Looking for documentation of patterns used in virtualizing 3rd party vendor systems. Basically need to know what advantages and disadvantages there are over virtualization in different downstream points.
Can you be more specific on what 3rd party vendor systems are you looking?
The bank uses different 3rd party vendor systems with different protocols like HTTP, TCP and MQ with XML, JSON and some proprietary. Usually these services are downstream but can be right next to the channel app. We have done TSY and ACXSYS. Experian, Eqifax and Transunion are being looked at.
In general, I try to virtualise directly behind whatever system is in-scope for the test phase that I'm in. I don't want to require any downstream systems in my application stack that I'm not specifically testing. In that way, I can be sure that any defects I find are either in the application I'm testing, or are expected failures from the virtual service.
So, if I'm supporting component integration testing, I want to virtualise the endpoint that my object calls, even if that endpoint is another object in my container.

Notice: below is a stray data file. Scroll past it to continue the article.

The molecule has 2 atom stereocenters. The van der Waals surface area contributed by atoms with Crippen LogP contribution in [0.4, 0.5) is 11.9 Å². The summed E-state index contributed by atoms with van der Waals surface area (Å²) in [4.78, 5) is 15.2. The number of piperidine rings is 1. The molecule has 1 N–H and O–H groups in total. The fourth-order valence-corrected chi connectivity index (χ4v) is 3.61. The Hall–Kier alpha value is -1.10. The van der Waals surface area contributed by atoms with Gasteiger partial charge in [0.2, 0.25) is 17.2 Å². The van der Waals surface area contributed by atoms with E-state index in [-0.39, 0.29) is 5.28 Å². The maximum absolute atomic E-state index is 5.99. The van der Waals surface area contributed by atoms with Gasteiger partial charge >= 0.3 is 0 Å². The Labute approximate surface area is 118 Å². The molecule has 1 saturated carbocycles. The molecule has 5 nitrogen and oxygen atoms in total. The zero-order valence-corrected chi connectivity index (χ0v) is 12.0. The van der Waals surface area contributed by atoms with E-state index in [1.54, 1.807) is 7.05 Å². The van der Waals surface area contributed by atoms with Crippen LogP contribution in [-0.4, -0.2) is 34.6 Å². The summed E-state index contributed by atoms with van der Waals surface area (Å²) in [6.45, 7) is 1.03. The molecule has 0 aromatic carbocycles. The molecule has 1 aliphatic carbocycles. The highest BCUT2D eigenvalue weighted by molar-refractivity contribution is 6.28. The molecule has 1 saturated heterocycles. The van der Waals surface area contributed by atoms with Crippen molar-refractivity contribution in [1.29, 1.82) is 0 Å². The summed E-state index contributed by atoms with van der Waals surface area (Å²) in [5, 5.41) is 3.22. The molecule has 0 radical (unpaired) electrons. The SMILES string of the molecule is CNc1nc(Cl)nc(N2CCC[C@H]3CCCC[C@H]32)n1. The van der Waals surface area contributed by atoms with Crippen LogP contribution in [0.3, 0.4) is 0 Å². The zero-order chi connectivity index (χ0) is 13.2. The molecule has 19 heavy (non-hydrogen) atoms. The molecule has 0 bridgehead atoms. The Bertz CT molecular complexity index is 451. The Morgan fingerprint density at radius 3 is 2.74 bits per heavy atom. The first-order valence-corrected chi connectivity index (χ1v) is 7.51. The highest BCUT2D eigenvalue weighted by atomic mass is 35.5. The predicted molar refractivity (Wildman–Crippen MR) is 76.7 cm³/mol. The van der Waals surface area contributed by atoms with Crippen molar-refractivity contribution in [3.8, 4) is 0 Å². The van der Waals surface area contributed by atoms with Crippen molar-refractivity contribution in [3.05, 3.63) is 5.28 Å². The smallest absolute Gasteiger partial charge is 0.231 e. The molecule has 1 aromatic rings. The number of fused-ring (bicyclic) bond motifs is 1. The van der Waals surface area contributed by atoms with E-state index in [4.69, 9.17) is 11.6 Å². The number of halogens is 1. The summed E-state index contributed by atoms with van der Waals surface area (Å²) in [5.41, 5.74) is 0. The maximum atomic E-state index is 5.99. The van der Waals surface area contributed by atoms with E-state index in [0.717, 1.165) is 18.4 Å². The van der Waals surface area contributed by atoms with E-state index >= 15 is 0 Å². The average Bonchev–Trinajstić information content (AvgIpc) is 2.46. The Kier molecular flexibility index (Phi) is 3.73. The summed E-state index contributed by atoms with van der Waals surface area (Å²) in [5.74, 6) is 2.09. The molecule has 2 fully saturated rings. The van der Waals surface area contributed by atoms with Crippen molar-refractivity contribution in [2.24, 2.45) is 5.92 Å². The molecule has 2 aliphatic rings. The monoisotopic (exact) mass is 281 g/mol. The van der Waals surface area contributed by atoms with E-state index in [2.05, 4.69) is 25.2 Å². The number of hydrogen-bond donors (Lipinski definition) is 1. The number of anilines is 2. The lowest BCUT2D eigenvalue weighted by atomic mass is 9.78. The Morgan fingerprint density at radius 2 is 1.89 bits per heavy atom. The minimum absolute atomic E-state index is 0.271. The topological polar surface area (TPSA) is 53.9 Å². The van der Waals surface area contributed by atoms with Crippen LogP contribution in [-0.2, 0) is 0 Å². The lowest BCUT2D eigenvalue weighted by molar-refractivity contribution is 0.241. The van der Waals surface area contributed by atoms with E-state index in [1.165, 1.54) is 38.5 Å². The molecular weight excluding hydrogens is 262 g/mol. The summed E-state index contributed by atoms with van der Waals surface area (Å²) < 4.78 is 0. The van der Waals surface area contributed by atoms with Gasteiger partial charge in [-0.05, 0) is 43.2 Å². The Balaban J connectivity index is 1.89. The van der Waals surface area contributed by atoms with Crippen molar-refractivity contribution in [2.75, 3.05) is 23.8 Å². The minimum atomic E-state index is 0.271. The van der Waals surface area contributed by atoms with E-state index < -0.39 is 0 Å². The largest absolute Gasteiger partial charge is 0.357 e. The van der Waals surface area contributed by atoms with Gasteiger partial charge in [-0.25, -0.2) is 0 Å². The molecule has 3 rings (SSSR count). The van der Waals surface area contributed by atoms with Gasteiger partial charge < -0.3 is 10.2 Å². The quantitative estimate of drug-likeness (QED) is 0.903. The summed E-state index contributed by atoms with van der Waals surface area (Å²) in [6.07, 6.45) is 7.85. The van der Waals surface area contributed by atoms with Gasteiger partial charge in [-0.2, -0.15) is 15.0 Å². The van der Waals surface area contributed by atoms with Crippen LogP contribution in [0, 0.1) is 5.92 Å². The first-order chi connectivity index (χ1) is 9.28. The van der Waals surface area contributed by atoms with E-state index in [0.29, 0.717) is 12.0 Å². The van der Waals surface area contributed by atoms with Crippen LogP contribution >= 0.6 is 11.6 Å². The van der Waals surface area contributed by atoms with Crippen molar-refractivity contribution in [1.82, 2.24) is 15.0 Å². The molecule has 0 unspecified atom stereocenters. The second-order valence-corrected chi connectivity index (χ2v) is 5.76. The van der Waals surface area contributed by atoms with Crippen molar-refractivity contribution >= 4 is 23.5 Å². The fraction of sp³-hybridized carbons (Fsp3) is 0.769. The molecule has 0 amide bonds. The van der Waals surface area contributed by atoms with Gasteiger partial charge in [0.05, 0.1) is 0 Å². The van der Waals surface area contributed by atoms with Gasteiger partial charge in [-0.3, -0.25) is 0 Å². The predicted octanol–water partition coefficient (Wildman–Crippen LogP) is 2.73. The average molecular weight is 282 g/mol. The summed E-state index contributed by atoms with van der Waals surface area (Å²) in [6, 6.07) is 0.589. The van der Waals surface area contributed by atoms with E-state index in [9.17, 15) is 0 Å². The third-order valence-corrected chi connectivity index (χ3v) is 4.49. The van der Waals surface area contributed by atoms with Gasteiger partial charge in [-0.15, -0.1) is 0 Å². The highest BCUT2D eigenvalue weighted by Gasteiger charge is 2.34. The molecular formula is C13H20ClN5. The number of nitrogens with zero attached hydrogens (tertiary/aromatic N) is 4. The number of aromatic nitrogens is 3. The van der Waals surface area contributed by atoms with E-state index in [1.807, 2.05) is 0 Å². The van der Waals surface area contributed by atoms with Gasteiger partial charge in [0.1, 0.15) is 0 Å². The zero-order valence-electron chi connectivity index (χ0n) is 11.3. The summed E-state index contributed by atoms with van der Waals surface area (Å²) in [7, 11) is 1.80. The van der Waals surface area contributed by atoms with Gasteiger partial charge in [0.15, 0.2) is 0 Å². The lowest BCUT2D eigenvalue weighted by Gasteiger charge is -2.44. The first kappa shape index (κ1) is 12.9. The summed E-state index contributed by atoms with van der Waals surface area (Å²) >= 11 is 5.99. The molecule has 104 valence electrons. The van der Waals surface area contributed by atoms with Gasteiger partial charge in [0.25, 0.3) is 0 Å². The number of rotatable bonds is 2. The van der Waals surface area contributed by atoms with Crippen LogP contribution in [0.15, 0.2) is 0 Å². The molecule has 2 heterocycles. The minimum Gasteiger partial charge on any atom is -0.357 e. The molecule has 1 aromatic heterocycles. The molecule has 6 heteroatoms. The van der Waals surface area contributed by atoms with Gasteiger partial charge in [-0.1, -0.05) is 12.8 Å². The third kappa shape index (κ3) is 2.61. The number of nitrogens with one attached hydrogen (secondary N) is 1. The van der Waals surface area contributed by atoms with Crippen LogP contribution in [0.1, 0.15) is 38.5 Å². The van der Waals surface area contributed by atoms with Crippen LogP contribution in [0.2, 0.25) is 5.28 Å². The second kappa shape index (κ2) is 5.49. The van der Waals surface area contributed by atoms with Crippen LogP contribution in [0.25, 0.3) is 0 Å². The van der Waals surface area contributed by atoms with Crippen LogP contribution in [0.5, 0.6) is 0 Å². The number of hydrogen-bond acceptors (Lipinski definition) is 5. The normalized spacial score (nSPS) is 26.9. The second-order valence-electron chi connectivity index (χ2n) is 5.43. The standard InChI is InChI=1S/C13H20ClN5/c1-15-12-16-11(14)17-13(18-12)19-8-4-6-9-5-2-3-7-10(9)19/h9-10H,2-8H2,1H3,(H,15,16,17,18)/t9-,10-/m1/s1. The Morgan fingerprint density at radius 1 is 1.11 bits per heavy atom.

If I'm supporting system testing, I want to virtualise the endpoints that my SUT uses. This might be directly behind the SUT, or it might be in the ESB layer, depending on the architecture.
If I'm supporting system integration testing, I want to start with my system testing endpoints so I can start SIT as soon as something is available. As soon as a "nearest neighbour" system is available, I want to remove the virtual services which were supporting that functionality, and add virtual services behind the next system. This enables iterative SIT, leading to more controlled defect capture and much faster time-to-fix.
It also depends on whether we're using pace-layered application strategies, whether we're in an agile framework, what V-Model processes we're using, what devops toolchain applications are in-use, the risk profile of the project, and many other company-specific SDLC decisions.
So, in conclusion, advantages and disadvantages are dependent on the make-up of the project in which we're implementing service virtualisation.
The only common factor between projects might be "we use third party services", in which case a default answer might be "virtualise at the endpoint where you interact with the third party, and make sure you add all their boundary and error conditions as well as replicating the state model, so you have something that emulates the behaviour you need to test. In practice, it's likely to be different for each user of a third-party system (lots of ISO-8583 formats, different authorisation & authentication options, business rules restricting data scenarios, country-specific rules, API customisations, etc), so the approach might be common but it's unlikely that the virtual services themselves can be common. Don't forget to add API tests to your service virtualization effort, so you can regularly validate your API assumptions with a real instance of the third-party API, and you'll be able to see when they change it without telling you.